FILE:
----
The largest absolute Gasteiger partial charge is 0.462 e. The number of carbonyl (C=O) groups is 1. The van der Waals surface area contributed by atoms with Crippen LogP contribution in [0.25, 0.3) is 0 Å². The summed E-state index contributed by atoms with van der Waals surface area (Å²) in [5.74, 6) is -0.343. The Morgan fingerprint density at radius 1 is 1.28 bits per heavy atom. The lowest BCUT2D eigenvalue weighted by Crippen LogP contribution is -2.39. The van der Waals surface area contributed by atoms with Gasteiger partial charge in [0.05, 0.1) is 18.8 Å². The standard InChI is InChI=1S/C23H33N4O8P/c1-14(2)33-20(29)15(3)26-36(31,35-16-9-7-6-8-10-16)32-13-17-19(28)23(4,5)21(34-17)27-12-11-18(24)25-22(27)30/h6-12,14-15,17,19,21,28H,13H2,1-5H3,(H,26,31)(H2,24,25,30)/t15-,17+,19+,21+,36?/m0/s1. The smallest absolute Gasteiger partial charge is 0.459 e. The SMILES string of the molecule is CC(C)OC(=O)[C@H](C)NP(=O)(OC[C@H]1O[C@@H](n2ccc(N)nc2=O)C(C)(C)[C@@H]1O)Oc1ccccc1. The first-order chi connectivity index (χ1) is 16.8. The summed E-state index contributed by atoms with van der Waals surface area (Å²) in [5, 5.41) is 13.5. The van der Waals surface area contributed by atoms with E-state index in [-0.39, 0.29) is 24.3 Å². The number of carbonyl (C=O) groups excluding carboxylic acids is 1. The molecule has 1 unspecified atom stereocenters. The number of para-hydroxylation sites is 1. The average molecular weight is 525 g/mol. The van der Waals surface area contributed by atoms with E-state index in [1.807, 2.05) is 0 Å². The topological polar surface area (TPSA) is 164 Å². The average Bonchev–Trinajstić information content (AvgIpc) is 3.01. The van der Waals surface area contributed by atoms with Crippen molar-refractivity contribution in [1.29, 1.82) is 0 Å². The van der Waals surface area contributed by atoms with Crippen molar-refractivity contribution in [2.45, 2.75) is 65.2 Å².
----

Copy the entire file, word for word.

The largest absolute Gasteiger partial charge is 0.462 e. The number of carbonyl (C=O) groups is 1. The van der Waals surface area contributed by atoms with Crippen LogP contribution in [0.25, 0.3) is 0 Å². The summed E-state index contributed by atoms with van der Waals surface area (Å²) in [5.74, 6) is -0.343. The Morgan fingerprint density at radius 1 is 1.28 bits per heavy atom. The lowest BCUT2D eigenvalue weighted by Crippen LogP contribution is -2.39. The van der Waals surface area contributed by atoms with Gasteiger partial charge in [0.05, 0.1) is 18.8 Å². The standard InChI is InChI=1S/C23H33N4O8P/c1-14(2)33-20(29)15(3)26-36(31,35-16-9-7-6-8-10-16)32-13-17-19(28)23(4,5)21(34-17)27-12-11-18(24)25-22(27)30/h6-12,14-15,17,19,21,28H,13H2,1-5H3,(H,26,31)(H2,24,25,30)/t15-,17+,19+,21+,36?/m0/s1. The smallest absolute Gasteiger partial charge is 0.459 e. The SMILES string of the molecule is CC(C)OC(=O)[C@H](C)NP(=O)(OC[C@H]1O[C@@H](n2ccc(N)nc2=O)C(C)(C)[C@@H]1O)Oc1ccccc1. The first-order chi connectivity index (χ1) is 16.8. The summed E-state index contributed by atoms with van der Waals surface area (Å²) in [5, 5.41) is 13.5. The van der Waals surface area contributed by atoms with E-state index in [-0.39, 0.29) is 24.3 Å². The number of carbonyl (C=O) groups excluding carboxylic acids is 1. The molecule has 1 unspecified atom stereocenters. The number of para-hydroxylation sites is 1. The average molecular weight is 525 g/mol. The van der Waals surface area contributed by atoms with E-state index in [1.807, 2.05) is 0 Å². The topological polar surface area (TPSA) is 164 Å². The average Bonchev–Trinajstić information content (AvgIpc) is 3.01. The van der Waals surface area contributed by atoms with Crippen molar-refractivity contribution in [1.29, 1.82) is 0 Å². The van der Waals surface area contributed by atoms with Crippen molar-refractivity contribution in [2.45, 2.75) is 65.2 Å².